I’m still waiting in Tokyo until an organization, which plans to take me to the north, decides to go. I re-edited some pics from Tokyo, which has been not so normal. I never liked Tokyo so much because of too many people, but it made me sad to see so few people… But, things are getting stable for now, fortunately.
Back in Japan and Tokyo. And snapped some pics while getting ready. People are worried. Some are leaving. Some are confused. Some don’t know what to do. Some believe it will be ok. Others are determined to stay no matter what. A lot of people don’t want to abandon Tokyo. Some accept the situation as destiny somehow. Seems like people are getting ready for what’s next. Yet, no one can’t apprehend the situation and can’t believe what is happening and what might be happening in the coming days. Me neither.
Moved to Almaty, Kazakhstan, where I hope I will live for a while if not forever. I like it here. I’m working on a project from Kazakhstan’s capital Astana now…
Astana’s Winter Urbanscape
Kazakhsttan’s gleaming, spacious city Astana is the second coldest capital in the world, but the oil and gas money has been heating up the city with the growing nightlife culture scene and modern (or futuristic) buildings including a facility with a small inner tropical resort to attract more businesses and tourists.
I was in Moscow with my Kyrgyz friend, who recently moved to Moscow from Bishkek. He got fired from work and sought a new opportunity in Moscow. But, he couldn’t find the work he wanted and couldn’t afford one room apartment with his wife. When I met him in Moscow, he invited me to come to his place, and it turned out that the place was full of immigrant workers, sharing one room with 3 to 10 people. They were mostly immigrant workers from Kyrgyzstan and Uzbekistan. “That’s how we live,” said many of the residents. I felt as if I came back to Kyrgyzstan, as they speak Kyrgyz language, cook their food and listen their music. It’s not something new about immigrants from central Asia in Moscow, but after the violence and revolution in Kyrgyzstan, there are more coming, but a lot of them find out that there is not much work left since there are already so many of immigrant workers.
It’s just is just a beginning, but I’m hoping to keep shooting immigrants in Russia and their families back home.
Astana – The City of Future.
Located in the north-central Kazakhstan, Astana became the country’s new capital in 1998. Since then, the oil rich country has been investing in a number of construction projects around the city. The government led by the country’s first president Nursultan Nazarbayev hired renowned foreign architects such as Kisho Kurokawa and Norman Foster for the redesigning of the new capital, and Astana’s past city planner wanted to build a “Berlin” in an Eurasian style. In the in the past years, many gleaming buildings have been spring up in the city while constructions still continue. Yet, the city’s population has not reached 1 million, and the city still appears a little empty at first glance. However, the prosperous city has been attracting a number of new comers in and outside of Kazakhstan and is expected to have further growth in its population. In his speech on the 10th anniversary of Astana on July 5, 2008, President Nazarbayev called Astana, “the symbol of hope and certainty in the future of all our citizens.” The series of photographs show the landscape of this gleaming, unique, blooming capital of Kazakhstan.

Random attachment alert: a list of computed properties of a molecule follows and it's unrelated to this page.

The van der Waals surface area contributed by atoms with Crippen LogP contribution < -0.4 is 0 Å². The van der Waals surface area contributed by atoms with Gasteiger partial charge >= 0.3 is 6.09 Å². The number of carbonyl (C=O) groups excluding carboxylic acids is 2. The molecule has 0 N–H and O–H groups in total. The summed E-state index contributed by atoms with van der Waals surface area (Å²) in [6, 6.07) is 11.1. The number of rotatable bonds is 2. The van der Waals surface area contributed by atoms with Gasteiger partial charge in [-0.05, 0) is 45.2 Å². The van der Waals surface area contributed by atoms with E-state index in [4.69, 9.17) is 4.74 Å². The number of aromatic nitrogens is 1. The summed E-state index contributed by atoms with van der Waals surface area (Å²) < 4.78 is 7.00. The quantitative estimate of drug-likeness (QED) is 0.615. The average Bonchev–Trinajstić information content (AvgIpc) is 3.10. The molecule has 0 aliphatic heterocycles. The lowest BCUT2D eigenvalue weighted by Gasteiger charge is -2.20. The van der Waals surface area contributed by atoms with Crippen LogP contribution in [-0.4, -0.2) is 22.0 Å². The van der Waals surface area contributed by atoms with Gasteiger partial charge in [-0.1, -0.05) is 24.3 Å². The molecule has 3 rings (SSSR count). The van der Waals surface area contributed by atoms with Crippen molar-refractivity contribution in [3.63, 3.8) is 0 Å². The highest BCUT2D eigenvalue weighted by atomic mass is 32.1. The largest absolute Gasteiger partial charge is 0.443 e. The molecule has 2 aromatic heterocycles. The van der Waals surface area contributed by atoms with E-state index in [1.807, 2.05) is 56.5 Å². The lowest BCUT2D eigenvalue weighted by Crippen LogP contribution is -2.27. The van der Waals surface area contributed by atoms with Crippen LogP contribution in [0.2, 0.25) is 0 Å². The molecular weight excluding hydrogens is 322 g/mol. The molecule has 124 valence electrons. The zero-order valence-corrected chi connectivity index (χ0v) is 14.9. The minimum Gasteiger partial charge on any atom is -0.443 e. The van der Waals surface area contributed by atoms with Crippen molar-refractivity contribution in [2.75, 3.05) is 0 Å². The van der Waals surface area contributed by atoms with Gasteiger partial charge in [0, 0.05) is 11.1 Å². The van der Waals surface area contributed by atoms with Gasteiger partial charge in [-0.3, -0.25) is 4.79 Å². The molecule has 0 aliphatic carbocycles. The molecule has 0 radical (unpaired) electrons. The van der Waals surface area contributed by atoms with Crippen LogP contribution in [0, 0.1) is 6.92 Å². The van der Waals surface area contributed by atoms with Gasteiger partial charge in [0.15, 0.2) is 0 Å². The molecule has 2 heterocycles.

Uzbeks neighborhoods suffered most visible casualties during the ethnic violence in Osh, Kyrgyzstan, which lasted several days from the 10th of June, 2010. The ethnic conflict between Kyrgyz and Uzbeks left hundreds of deaths and more than 2,000 houses destroyed in Southern Kyrgyzstan. However, it was earlier estimated that the conflict left about 2,000 dead, and the actual number of casualties are still unknown. While the conflict has calmed down, reconstruction has been slow. Most Uzbeks are staying in their Uzbek neighborhoods for security, and hundreds live in tents in Osh. There have been reports that police and security forces made up of ethnic Kyrgyz have been detaining and torturing Uzbeks in connection with the June violence. International aid agencies have been supporting the construction of temporary houses for those who lost houses, mainly in Uzbek neighborhoods, where a number of houses were torched and looted. However, many Uzbeks fear that the construction may not be able to be completed by the cold winter. Meanwhile, dozens of Uzbeks have been leaving for Russia for security and jobs.
In May, I photographed the ousted president Krumanbek Bakiev’s house burning in Jalalabad, Kyrgyzstan. A small picture was published in Russian Reporter, and a few more were supposed to be published in some newspaper, but the story got killed due to the ethnic clashes in June… Some people say the arson of the former president’s house was part of the causes for the tragedy in June.
Coming to Kyrgyzstan in May, it seemed peaceful, and I thought everything would be fine after the revolution. So, I was traveling around to find some story ideas. Then, some minor clashes happened in the south in May. Took some pictures there. Again, it calmed down, so I was going to work on some projects. Then, the huge clashes broke in Osh and Jalalabad. And, everything went crazy. The perception on Kyrgyzstan changed internationally and for myself. I’m sort of starting from scratch again… These are the pictures taken after the revolution and before the June clashes.
New blog – not because I moved to Kyrgyzstan from Ukraine. It’s just because blogspot doesn’t work in the server in Bishkek, which gets cables from the neighboring country… Sad to be away from Ukraine and Eastern Europe in general, but that’s life. Those pics are some outtakes in the past year in Ukraine. Now, I should get back to blogging more often as I don’t have a good excuse anymore. Thanks Kyle for doing this.